Add task to project configured using property

I would like to write a plugin that adds tasks to some subprojects, where the targets are configured as properties. I would like to configure them as follows:

toolSetups {  // an extension I add to the projects, of type NamedDomainObjectContainer

    someTool {  // an element of the container
        subproject = project(':some-subproject')  // 'subproject' is a Property<Project>
        outputFile = file('some/file/path')  // Property<File>
    someOtherTool {  // another element of the container
        subproject = project(':some-other:subproject')
        outputFile = file('some/other/file/path')


Let’s say that outputFile is produced by a task of type ProduceOutput, based on an input from the subproject (e.g. a task in it). I would like to add an instance of ProduceOutput under the subproject itself, as it “feels” like it belongs there. I tried to do the following:

toolSetups.all {
    subproject.get().tasks.register('produceOutput', ProduceOutput)

The problem is that when the element is added to the container, the value of the subproject property is not yet available and Gradle will issue an error. I’m guessing that the values set by the closure are set after the ToolSetup is added to the container, i.e. the flow is “create object”, “add to container”, “call closure”, not “create object”, “call closure”, “add to container”.

Is there any way to ensure that the values of the properties are set before the object is added to the container? I’m guessing this would involve passing the values to the properties as constructor arguments, but can this be done while keeping the proposed DSL?

I have read up on Properties and that they have a finalizeValue() function. I’m guessing I would somehow need it to disallow changes to the subproject property, if I’m going to be adding tasks to it. Is there any way to get notified when a value is finalized? (I searched but couldn’t really find one). This could be the moment I could add the ProduceOutput task to the finalized subproject.

I’m currently thinking of adding the tasks to the main project, where I apply the plugin and configure the toolSetups:

toolSetups.all { toolSetup ->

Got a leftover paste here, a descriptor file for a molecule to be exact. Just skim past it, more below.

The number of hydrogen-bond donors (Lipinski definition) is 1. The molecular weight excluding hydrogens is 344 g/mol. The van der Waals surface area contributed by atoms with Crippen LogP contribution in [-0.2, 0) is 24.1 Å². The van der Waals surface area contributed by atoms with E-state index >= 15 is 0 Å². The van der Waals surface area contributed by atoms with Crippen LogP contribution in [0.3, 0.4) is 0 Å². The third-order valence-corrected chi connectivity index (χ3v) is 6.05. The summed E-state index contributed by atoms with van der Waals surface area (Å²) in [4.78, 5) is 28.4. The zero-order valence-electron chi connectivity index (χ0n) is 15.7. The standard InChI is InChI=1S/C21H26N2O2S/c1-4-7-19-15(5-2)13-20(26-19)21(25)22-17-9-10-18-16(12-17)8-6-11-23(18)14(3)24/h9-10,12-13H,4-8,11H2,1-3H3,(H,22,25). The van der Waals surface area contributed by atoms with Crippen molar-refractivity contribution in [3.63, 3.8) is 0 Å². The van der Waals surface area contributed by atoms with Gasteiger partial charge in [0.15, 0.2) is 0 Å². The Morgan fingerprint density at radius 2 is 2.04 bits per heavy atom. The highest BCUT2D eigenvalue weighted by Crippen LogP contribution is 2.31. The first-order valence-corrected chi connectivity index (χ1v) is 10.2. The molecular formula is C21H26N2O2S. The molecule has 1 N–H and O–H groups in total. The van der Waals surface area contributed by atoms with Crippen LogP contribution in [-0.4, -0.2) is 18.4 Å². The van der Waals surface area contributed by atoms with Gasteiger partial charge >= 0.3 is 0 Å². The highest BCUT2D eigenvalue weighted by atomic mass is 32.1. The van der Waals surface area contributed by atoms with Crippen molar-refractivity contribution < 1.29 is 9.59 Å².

tasks.register("produceOutputFrom${}", ProduceOutput) {
        projectWithInput = toolSetup.subproject

projectWithInput is a Property<Project> of ProduceOutput. This way ProduceOutput can register the task from the configured subproject as a dependency.

The user would see the tasks under the main project, not under each subproject, but at least I could keep the DSL.

You should neither do what you originally intended, as that is cross-project configuration which couples projects, thus is bad practice, and works against more advanced Gradle features.

But you should probably also not do the second option, depending on what you do with that project reference. If you for example get the output of some task, that is even worse than the first way, as doing so is unsafe and should not be done as can be read about at Sharing outputs between projects.

Why is the coupling of projects a bad thing, though? These are projects that are part of a multi-project build. They would be configured from the root project (though maybe this wasn’t obvious in the initial post). This is more or less what a subprojects block does and how I’ve seen it done to apply the same plugins to all subprojects, for example.

Yes, and subproject { ... } or allprojects { ... } are the same bad practice.
Cross-project configuration hinders some more advanced features like project isolation, parallel execution, configuration on demand, …
And besides that it makes builds harder to read, and harder to maintain.
The idiomatic and recommended approach to have shared build logic is to have convention plugins that are applied where their effect should be directly.